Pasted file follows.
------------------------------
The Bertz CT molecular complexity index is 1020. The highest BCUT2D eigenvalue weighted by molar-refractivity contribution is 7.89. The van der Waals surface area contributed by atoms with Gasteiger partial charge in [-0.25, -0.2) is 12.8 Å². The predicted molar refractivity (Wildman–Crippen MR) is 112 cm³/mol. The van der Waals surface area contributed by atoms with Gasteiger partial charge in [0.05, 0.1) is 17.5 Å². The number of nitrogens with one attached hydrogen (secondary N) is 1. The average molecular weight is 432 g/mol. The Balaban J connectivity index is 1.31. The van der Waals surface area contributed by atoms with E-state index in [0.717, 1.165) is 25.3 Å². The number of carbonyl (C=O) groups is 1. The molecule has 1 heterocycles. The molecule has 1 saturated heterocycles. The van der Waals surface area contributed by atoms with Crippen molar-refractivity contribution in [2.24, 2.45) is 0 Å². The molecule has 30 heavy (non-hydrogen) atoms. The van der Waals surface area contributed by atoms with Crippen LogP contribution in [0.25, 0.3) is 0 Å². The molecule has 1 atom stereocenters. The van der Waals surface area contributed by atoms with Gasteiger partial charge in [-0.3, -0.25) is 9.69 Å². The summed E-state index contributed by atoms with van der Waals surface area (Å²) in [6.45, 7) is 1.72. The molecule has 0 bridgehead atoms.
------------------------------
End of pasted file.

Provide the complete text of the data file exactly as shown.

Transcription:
The Bertz CT molecular complexity index is 1020. The highest BCUT2D eigenvalue weighted by molar-refractivity contribution is 7.89. The van der Waals surface area contributed by atoms with Gasteiger partial charge in [-0.25, -0.2) is 12.8 Å². The predicted molar refractivity (Wildman–Crippen MR) is 112 cm³/mol. The van der Waals surface area contributed by atoms with Gasteiger partial charge in [0.05, 0.1) is 17.5 Å². The number of nitrogens with one attached hydrogen (secondary N) is 1. The average molecular weight is 432 g/mol. The Balaban J connectivity index is 1.31. The van der Waals surface area contributed by atoms with E-state index in [0.717, 1.165) is 25.3 Å². The number of carbonyl (C=O) groups is 1. The molecule has 1 heterocycles. The molecule has 1 saturated heterocycles. The van der Waals surface area contributed by atoms with Crippen molar-refractivity contribution in [2.24, 2.45) is 0 Å². The molecule has 30 heavy (non-hydrogen) atoms. The van der Waals surface area contributed by atoms with Crippen LogP contribution in [0.25, 0.3) is 0 Å². The molecule has 1 atom stereocenters. The van der Waals surface area contributed by atoms with Gasteiger partial charge in [-0.3, -0.25) is 9.69 Å². The summed E-state index contributed by atoms with van der Waals surface area (Å²) in [6.45, 7) is 1.72. The molecule has 0 bridgehead atoms.